Ugo Rondinone (1964) is one of the star artists on the global contemporary art scene. The Swiss national is represented by six galleries around the world. He works primarily in the fields of sculpture and video, playing with materials and their symbolism across various styles. Until the start of January one of his remarkable videos was on show, among others, at the Petit-Palais in Paris, documenting a trance with a hypnotic rhythm.
Up until September 2022 in Venice, at the Scuola Grande San Giovanni Evangelista, he exhibited a series of sculptures decorated with clouds hanging in the hair, which were less convincing.
Beautiful Carte blanche
But his new work, having returned to the country of his birth, is a “carte blanche” at the Musée d’art et d’histoire de Genève (MAHG), a local museum with an encyclopaedic mission, and it is a great success. It’s really beautiful. He has orchestrated a display of pieces from the collections in dialogue with his own oeuvre. We can interpret it as a voyage through a sensual, rich Geneva from the late 19th century. Rondinone has already demonstrated his abilities as a curator on several occasions.
In 2007 at the Palais de Tokyo he assembled a remarkable selection of contemporary art around his own collection. In 2016, at the same site, he orchestrated a hymn to the love of his partner, who has since died, the poet, artist and performer John Giorno (1936-2019), in a brilliant display that stretched across all the spaces.
Taking advantage of the architecture
In Geneva, on the ground floor of the museum, he takes advantage of the architecture and the collections simultaneously. Noting the symmetry of the building, he stages a circular exhibition layout that moves between the two stars of modern Swiss painting: Felix Vallotton (1865-1925) and Ferdinand Hodler (1853-1918). The first was passionate about the women he depicts here, on a very large scale, with shadow effects that make the compositions seem verging on surreal.
Hodler and death
Hodler, for his part, is celebrated for having followed and documented his partner in paint as she was dying. A room is reserved for his drawings on the subject. At the time the image of dead bodies was less taboo than it is today. See Marcel Proust’s famous death mask. Ugo Rondinone tells us that he himself immortalized the face of John Giorno.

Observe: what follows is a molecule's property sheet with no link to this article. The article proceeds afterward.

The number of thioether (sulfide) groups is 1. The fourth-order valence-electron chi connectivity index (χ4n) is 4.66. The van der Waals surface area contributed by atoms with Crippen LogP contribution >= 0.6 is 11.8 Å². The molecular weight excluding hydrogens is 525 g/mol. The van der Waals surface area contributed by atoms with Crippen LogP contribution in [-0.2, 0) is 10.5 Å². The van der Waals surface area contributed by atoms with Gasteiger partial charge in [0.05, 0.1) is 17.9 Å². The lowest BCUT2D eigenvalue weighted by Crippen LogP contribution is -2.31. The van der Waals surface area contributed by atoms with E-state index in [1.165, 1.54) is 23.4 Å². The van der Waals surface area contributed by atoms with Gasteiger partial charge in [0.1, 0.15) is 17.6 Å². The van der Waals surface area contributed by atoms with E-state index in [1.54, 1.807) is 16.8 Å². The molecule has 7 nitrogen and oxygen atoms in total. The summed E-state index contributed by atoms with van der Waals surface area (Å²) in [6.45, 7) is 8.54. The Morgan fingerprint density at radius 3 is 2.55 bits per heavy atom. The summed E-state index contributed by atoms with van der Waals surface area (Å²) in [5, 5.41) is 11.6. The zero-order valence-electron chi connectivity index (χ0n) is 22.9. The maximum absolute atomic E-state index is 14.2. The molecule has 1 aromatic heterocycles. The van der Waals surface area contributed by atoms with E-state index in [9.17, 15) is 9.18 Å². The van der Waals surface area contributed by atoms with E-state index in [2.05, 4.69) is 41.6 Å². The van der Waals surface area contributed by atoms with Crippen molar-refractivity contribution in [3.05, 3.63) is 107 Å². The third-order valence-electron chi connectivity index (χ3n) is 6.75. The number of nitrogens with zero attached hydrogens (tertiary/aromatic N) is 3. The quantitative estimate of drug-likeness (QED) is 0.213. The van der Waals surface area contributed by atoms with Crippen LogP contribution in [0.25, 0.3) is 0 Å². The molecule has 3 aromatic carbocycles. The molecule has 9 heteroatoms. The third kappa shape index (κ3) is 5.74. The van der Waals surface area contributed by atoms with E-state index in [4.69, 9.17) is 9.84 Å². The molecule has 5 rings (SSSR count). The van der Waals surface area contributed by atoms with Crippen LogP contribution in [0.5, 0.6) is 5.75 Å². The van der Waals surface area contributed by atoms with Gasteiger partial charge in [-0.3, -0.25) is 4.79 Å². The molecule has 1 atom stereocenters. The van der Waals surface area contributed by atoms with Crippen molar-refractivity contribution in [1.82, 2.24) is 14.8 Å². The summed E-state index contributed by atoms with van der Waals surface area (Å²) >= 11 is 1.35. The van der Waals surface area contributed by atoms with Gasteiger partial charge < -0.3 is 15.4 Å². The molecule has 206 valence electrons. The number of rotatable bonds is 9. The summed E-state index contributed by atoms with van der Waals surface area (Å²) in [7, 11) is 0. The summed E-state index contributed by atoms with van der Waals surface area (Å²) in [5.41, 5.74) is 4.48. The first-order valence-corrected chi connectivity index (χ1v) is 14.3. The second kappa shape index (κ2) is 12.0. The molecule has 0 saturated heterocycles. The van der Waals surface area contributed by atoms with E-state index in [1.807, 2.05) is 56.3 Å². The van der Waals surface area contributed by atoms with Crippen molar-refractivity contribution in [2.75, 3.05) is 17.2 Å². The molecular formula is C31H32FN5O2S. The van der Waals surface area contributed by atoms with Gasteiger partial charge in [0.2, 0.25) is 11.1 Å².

The MAHG opens the part of the exhibition dedicated to Hodler with impressive large-scale paintings of medieval knights, arranged throughout the vast space. For the two heroes of Swiss painting, Rondinone has also created “period rooms” of the interiors, which can be visited like cabinets of curiosities and include tables and trinkets, bearing witness to their aesthetic and their hypothetical loves, too.
Fluid sexual relations
Ugo likes to think sexual relations were very fluid in the late 19th century. A voyage through time, like out of a film. But the most beautiful room in this exhibition is made up of the landscapes around Lake Geneva painted by Hodler.
Shades of blue
In shades of blue, they are characterized by a deep serenity and are displayed in dialogue with small sculptures of horses cast from translucent azure glass created by the contemporary artist two years ago. Each horse is cut in two, as though to create its own landscape, with a horizon line at the heart of the sculpture. Each one is named after a different sea.
This meditative promenade moves from darkness to light, from richness to sparseness, like a series of inhalations and exhalations, marked by love as well as death.
We follow Ugo Rondinone via video as he gives us the privilege of a guided visit to the exhibition.
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